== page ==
One of the most fascinating things about history is learning the background of modern practices, especially when they are rich and complex. Garden gnomes are a classic example of this. We’ve all seen these little bearded men staring at us from a garden bed. The garden gnome has become synonymous with the magic of a garden, and are as normal to see as the gardens themselves. However, the longer you stare at these statues, the more intriguing they become.
Garden gnomes are actually one of the longest lasting folklore traditions, and whilst they may be used now for reasons different from the past, their history will forever remain intact. Much like the gnomes themselves, garden gnomes have quite a colorful history. Ancient practices give us an insight in to how the tradition of placing garden gnomes began.
The placing of statues and monuments within a garden can be traced back to ancient Rome. When Rome was still the capital of the world, priests, the prosperous and wealthy, would place statues of gods. These statues were said to guard against evil spirits, bring fortune and pave the way for a more prosperous future.
The placing of garden gnomes begins with the conception of the gnome itself. The gnome actually appears in ancient Germanic and Scandinavian folk law, taking its inspiration from other traditions. The gnome took its inspiration from ‘the dwarf’ (named in a less politically correct time) that was said to live underground. Almost identical in appearance to dwarfs, and to the humor of the past, gnomes were seen as bearded shorter men that would guard dwellings, mines and caves, holding these places sacred. Although some gnomes existed to punish, most were non-threatening and were recognized as ‘earth dwellers’ where they would move through the earth as physical manifestations of the earth itself.
It wasn’t until the renaissance period that the gnome grew in popularity. Swiss literature describes the gnome’s protective properties and mystical nature in detail, and takes note of their powers to hold protection than under the earth, along with treasure that they could bring.
And So We Reach the History of Garden Gnomes
In the 17th century, the widespread practice of placing gnomes in the garden began. These gnomes were often hand painted and made of simple materials such as wood and porcelain. Garden gnomes were not in produced in huge quantities and mostly remained in Swiss villages, until their subsequent spread around the rest of Europe.
Stories of the garden gnome’s magic would be used to enlighten children, and landholders would feel secure in the knowledge that the gnome would help protect them from intruders, much like a religious statue is said to protect from evil spirits. Gnomes would move at night, protecting properties and taking measures to improve garden growth. Centering around fairy-tale, the stories grew and thus began the garden gnome’s legacy.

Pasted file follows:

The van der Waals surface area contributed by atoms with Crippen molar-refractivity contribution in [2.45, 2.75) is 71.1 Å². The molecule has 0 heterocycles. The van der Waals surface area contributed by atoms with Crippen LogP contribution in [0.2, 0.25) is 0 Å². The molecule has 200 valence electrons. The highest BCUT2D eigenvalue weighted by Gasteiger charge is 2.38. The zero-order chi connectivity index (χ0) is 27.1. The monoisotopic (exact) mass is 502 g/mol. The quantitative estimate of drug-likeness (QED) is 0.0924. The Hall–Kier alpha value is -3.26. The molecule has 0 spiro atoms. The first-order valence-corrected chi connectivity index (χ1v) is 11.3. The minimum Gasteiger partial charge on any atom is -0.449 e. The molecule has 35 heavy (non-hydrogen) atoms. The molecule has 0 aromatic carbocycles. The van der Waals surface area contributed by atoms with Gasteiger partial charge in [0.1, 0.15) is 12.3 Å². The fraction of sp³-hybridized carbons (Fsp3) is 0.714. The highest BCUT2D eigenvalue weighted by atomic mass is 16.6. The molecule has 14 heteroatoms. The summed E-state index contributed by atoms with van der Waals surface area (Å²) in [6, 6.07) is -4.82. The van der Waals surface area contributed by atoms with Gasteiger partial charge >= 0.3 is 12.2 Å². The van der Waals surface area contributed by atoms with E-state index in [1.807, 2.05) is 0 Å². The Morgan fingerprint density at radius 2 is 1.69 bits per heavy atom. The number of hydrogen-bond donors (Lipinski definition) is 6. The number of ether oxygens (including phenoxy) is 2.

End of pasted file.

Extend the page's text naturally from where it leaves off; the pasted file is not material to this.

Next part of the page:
The modern garden gnome, originally made of terracotta, first appeared in Germany around the 18th century. The market was heavily dominated by two major names – Philipp Griebel and August Heissner. Griebel is the first actual recorded manufacturer of garden gnome, although this is disputed by some, and was from Graefenroda in Germany. Griebel would go on to be one of the oldest names to produce garden gnomes. Heissner produced high quality garden gnomes and would go on to be known as producing some of the best quality garden gnomes.
A less scientifically enlightened time, and at the beginnings of the industrial revolution people still needed hope. For many, subsistence living was a reality and it was believed by some that the presence of these garden gnomes would bring with it some good luck and fortune in the way of crop growth. This sentiment is one that is still held by some today, such as my friend Ted who writes about chainsaw reviews, who places garden gnomes in his vegetable patch.
The garden gnomes subsequent spread in popularity around Europe can be seen by English explorer Sir Charles Isham, who in 1847 purchased 21 terracotta garden gnomes and brought them with him back to England – one of which, known as “Lampy,” still survives today.
Declining popularity and the troubling times of World War I resulted in a decline in the popularity of garden gnomes. Who else to spark interest in them again but Disney, when in the 1930s, the famous Snow White and the Seven Dwarfs put the focus back on these mystical men of the past.
The tradition of garden gnomes has steadily continued on. The migration of Europeans to the US brought with it the garden gnome tradition, and it survives here as much as it did in these migrant’s home countries.
It is hard to deny the magic of a garden gnome when you consider their rich history. Garden gnomes are now everywhere and can be purchased cheap in many gardening shops, although they are now mass produced and made of inferior materials. It is important to remember the historical elements of everything, including things that may seem insignificant. Some companies still create handmade terracotta gnomes, and to keep their history alive, there is no other type of gnome to buy. Garden gnomes remain as one of the ways traditional folk law has implemented itself into modern day life. Gnomes are a connection to history, and although they can look amusing, the history itself is intriguing reminder of our past.